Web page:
East of Paradise
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This audacious documentary from one-time underground New York director Lech Kowalski is actually two films in one, disparate in tone, style, and locale, but united in their thematic preoccupation with the politics of power and the human struggle to survive amid crushing degradation and pain. In exploring these themes, Kowalski's provocative conceit is to parallel his own voluntary five-year plunge into the New York netherworld of drugs, porn, poverty, and punk with his Polish mother's harrowing tale of compulsory confinement in a Russian gulag during the early days of World War II, which involved torture, disease, death, and starvation so severe that people actually ate the lice from their own heads to alleviate it. In explaining his own self-destructive behavior, Kowalski philosophizes that struggle is the "epitome of living," and that his mother's struggle to survive during World War II "set such a high mark for me; I was in competition with her pain." Yet East of Paradise-the final entry in Kowalski's trilogy The Fabulous Art of Surviving trilogy-is more than a personal film; it is also a politically radical one, with the filmmaker excoriating the powerful-whether they are New York police or Russian soldiers-for creating illusory realities and ruthlessly subjugating their victims, all to enhance their own status and authority. Fittingly, it is Kowalski's mother who makes this point most eloquently, telling her son that, despite the almost unfathomable pain of her wartime experiences, she misses "the authenticity of feelings for humanity. In this world, so materialistic, it's hard to find humanity."
Director's Statement Collapse
I never know where I will end up when I begin a film. It is never as simple as following a script, and there is always the danger of failure. But that danger is what keeps me making films. What is even more dangerous is to not begin that particular filmmaking journey in the first place. I never want to know what the film is about until the very end, when the story and the subtext in the story make me smile and I finally realize what I have been pulling out of my subconscious. With this film it was even more dangerous, because I was making a film about my mother and about myself. How and when the two stories crossed was what kept me at the edge of the editing table chair for over one year. Failure lurked at every corner. Then one day I realized I was not making the film for my mother, or for me, or for an audience. I was making it because I had no choice. The story was there and it was something that I simply had to do. Now I look at the film and wonder why it looks so easy, so simple, so much less of an effort than when I was struggling to make it. But in fact it is not so simple. It just looks that way, and that is fine with me. And it all began with my mother's journey to Siberia...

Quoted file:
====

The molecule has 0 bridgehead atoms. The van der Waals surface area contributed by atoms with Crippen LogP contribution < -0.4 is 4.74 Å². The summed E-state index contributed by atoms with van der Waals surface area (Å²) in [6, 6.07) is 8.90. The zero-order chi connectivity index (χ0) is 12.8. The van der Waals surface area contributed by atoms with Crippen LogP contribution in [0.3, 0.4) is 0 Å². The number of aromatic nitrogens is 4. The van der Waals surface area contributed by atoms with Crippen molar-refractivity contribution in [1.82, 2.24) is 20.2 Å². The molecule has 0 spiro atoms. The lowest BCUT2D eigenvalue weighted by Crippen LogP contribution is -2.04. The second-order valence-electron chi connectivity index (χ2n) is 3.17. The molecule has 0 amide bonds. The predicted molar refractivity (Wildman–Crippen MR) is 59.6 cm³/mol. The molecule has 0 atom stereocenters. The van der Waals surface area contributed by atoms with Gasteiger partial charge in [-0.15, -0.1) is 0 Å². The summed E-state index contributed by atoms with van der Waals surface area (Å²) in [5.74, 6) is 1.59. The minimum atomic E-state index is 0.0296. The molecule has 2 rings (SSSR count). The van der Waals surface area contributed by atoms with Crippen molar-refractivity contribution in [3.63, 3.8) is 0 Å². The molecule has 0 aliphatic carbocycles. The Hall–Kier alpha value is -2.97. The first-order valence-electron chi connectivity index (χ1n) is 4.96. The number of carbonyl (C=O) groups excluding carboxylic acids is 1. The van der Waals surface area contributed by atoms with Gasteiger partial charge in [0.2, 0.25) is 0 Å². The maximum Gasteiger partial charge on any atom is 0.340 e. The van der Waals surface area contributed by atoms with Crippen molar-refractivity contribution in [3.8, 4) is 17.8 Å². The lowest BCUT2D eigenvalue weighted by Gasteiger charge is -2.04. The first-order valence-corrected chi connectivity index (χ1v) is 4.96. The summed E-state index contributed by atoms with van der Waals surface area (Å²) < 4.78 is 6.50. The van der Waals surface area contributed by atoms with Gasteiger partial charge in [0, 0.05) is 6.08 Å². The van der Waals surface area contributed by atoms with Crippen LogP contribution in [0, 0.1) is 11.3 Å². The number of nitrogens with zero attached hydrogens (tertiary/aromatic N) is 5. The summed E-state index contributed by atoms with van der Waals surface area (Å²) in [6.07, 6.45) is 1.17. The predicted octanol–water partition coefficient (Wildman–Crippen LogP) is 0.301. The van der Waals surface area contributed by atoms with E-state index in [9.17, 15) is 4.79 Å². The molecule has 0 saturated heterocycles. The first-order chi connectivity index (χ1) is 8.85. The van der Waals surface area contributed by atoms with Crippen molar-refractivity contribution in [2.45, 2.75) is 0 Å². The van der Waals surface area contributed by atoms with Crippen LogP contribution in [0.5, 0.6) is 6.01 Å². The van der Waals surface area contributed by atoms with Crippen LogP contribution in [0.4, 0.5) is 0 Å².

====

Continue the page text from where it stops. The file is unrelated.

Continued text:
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About the Director(s)Collapse
Lech Kowalski's films about life on the margins have won acclaim at numerous festivals around the world. He captured the downfall of the Sex Pistols with D.O.A. (1981), and spent several years chronicling New York Dolls guitarist Johnny Thunders for Born to Lose: The Last Rock and Roll Movie (2001). He began his professional career making porn loops, an experience that would inspire his feature debut Sex Stars (1977), then turned his eye to such subcultures as hip-hop (Break Dance Test; 1984), heroin addicts (Gringo; 1985), and the homeless (Rock Soup; 1991). The other films in the Wild Wild East trilogy are The Boot Factory (2000) and On Hitler's Highway (TFF 2003). His portrait of Dee Dee Ramone, Hey is Dee Dee Home, was also featured at TFF 2003.